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EM Spotlight: How the interest rate hike cycle will impact Emerging Markets

A monthly insight from James Syme and Paul Wimborne, managers of Pendal’s Global Emerging Markets Opportunities Fund

INFLATION has continued to push higher in developed and emerging economies.

It certainly does not look transitory. There is a definite sense that central banks are behind the curve, which has caused significant declines in risk assets globally.

However higher global interest rates are not necessarily a negative for Emerging markets (EM) equity as an asset class.

US headline consumer price inflation in the year to March was 8.5%, a level previously seen in 1981 (when the Federal Reserve’s policy interest rate was 12%).

As the Fed slowly moves to tighten monetary policy, bonds have reacted. The 10-year UST has risen from 1.5% at the start of the year to 3.1% at the time of writing.

About three quarters of the increase is from higher real interest rates and only a quarter from higher inflation expectations.

Other developed market central banks are also slowly tightening in the face of rampant inflation data.

The Bank of England last week accepted that inflation was likely to reach double digits later this year — a level not seen in 40 years.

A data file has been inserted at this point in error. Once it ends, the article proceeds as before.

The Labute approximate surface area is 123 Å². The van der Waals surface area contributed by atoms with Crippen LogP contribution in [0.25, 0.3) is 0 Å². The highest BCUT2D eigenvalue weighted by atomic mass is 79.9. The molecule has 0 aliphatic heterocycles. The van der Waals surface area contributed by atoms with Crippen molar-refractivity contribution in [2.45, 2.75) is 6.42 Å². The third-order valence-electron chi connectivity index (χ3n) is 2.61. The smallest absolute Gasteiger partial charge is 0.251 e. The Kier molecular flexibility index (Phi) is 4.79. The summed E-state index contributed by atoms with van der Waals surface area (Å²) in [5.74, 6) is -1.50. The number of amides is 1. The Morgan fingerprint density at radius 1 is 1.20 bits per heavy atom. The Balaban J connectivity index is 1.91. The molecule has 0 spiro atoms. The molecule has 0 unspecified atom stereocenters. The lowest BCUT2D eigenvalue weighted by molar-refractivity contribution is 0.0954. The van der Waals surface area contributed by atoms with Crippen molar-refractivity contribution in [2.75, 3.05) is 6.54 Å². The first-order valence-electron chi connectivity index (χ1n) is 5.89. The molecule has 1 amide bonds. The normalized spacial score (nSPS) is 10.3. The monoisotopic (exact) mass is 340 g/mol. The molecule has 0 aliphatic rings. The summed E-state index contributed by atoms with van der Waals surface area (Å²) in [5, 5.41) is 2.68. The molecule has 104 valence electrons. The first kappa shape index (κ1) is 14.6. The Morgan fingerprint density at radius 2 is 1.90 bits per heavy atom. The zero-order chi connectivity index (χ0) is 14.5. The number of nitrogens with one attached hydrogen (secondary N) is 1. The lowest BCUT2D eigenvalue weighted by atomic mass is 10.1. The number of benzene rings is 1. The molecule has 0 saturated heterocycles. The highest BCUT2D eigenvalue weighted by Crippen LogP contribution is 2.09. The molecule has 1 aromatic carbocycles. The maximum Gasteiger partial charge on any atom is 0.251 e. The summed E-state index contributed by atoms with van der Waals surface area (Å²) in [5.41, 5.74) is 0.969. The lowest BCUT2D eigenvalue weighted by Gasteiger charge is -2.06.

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Pendal Global Emerging Markets Opportunities Fund

Emerging markets are largely countries that are dependent on capital flows.

Domestic demand economies (such as India and Turkey) require capital inflows to finance their current account deficits.

Export economies (such as Korea and Taiwan) are exposed to EM capital flows through their partial dependence on end demand from emerging markets (eg Korean companies selling to Latin American consumers); international financing of corporate borrowing in export economies (eg Brazilian companies borrowing in US dollars); and portfolio flows generally into emerging markets.

The US effect

When we talk about capital flows, we mean US dollar capital flows.

As Bank of England governor Mark Carney noted in 2019, the dollar represents the currency of choice for at least half of international trade invoices. That’s about five times greater than the US’s share in world goods imports and three times its share in world exports.

This gives the US dollar a massively outsized role in the global economy.

Carney said: “Given the widespread dominance of the dollar in cross-border claims, it is not surprising that developments in the US economy, by affecting the dollar exchange rate, can have large spill-over effects to the rest of the world via asset markets… The global financial cycle is a dollar cycle.”

A tightening of US monetary policy can have a drag on emerging economies and markets.

In the 1990s the US rate-hiking cycle began in April 1994 and finished in February 1995, which marked the end of the rally in EM equity.